Last Updated on
It’s been over a year now that my son, Tristan’s coughing wakes him up at night. The allergist swears it’s asthma, and while he wheezes on occasion, mostly when he’s sick, I’m not convinced his habitual coughing in bed is his asthma flaring up. It got so bad at one point that anytime he laughed he’d have long, intense coughing fits. Again, our allergist said it was severe asthma and that given my son’s condition, he’d be on inhaled steroids daily for the rest of his life.
We’ve been using Flovent on and off for prevention, as well as Ventolin as needed, and both seemed to really help. But I was frustrated because Flovent seems to trigger more aggressive behavior in my five-year old. So, I called the allergist, whose nurse told me it is very rare to see aggression on an inhaled steroid. Usually it’s just the child doesn’t feel well and is aggressive from the breathing difficulties. I could see that. I’m much less patience and on edge when I’m sick or not feeling well. Made sense. I was talking with the nurse for some time and she asked if my son was a good nose blower. To which I laughed. My son HATES to blow his nose and when he reluctantly does so, it’s a weak, pathetic attempt. My daughter on the other hand, she could blow the trumpet with her nose blowing – she’s a pro!
After hearing about my son’s sensitive nose, the nurse suggested a saline nasal spray to remove the leaky drainage and congestion in the nose, perhaps it would help the coughing. My ears perked up because honestly, just one week before, I was reading Asthma, Allergies Children: A Parents Guide (a must read for any parent of an atopic child) on the plane ride home from the Food Allergy Blogger’s Conference and guess what triggered my interest at that time too? Yup, you guessed it, using saline nasal sprays for asthmatics with night-time coughing! Turns out some of Tristan’s coughing was likely due to inflammation in the lungs caused by post nasal drip! What? Why wasn’t I told this before? Or maybe it was the first time I really grasped it. Goodness knows my brain is always so full after leaving any medical appointment. I know I’m guilty of not taking it all in sometimes too. It’s possible I was told this before, but regardless, it was news to me when reading about it and then when the nurse reinforced this idea.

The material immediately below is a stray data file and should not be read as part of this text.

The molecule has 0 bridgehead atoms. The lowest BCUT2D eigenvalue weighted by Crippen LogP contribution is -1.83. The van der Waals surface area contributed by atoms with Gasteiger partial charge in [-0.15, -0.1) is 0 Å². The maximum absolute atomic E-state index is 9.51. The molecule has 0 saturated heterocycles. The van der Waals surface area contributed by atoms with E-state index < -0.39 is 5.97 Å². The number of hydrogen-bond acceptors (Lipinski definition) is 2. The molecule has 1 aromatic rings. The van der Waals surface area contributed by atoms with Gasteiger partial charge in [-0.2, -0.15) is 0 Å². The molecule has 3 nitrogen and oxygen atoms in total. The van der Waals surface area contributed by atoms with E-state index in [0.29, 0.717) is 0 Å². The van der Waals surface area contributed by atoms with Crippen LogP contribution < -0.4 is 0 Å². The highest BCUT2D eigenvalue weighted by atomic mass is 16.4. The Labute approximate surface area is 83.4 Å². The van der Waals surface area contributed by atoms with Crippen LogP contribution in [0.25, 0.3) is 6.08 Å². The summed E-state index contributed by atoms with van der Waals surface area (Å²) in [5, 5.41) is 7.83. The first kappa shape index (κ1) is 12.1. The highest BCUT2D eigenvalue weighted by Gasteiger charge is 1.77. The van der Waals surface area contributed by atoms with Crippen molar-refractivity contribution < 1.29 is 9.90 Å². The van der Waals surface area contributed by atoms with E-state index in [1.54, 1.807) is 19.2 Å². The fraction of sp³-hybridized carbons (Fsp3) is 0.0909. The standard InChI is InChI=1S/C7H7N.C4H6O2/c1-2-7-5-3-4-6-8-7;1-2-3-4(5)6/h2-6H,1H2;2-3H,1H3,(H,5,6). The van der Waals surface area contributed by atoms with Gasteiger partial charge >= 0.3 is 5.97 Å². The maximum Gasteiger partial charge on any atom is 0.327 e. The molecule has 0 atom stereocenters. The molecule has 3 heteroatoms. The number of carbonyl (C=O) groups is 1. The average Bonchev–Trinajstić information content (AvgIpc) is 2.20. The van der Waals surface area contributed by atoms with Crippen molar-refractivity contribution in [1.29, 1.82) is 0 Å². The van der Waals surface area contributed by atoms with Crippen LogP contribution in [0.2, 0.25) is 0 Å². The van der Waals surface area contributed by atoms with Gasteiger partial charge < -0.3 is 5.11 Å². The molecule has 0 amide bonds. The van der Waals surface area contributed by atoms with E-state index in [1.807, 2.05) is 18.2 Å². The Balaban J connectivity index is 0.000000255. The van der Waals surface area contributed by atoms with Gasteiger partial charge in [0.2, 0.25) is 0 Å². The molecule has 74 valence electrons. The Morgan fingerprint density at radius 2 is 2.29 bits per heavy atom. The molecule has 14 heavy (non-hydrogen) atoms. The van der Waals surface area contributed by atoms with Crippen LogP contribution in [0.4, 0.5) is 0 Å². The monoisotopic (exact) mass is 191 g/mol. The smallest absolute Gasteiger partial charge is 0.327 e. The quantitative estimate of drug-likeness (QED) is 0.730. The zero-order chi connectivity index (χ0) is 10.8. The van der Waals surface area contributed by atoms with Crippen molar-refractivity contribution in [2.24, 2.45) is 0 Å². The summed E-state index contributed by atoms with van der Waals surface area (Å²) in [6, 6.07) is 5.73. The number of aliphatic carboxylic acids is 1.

I hung up the phone feeling hopeful and went to the store to buy a bottle of saline nasal spray. Wow, I thought my son hated blowing his nose, but trying to spray the saline into his nose, honestly, close to impossible. We worked with bribery (I know, the shame!) and sheer force to hold him down for several mornings and nights, each one getting easier, until soon it was barely a fight. And miracles of miracles, the night-time coughing stopped! Completely stopped. He’d have a random cough here and there during the day and sometimes at night, but the wet active coughing was gone! We completely stopped using Ventolin and Flovent as there was absolutely no need for it!
Since we’re doing homeopathy for my son’s asthma/allergies/eczema as well as the GAPS diet (posts coming soon) for the same reasons, to be sure it was the saline nasal spray doing the trick and not the homeopathy or dietary changes, we stopped the spray alone for one full day – that night he coughed a lot. It was obvious, the saline nasal spray has really helped my son. Have you seen the same for your child?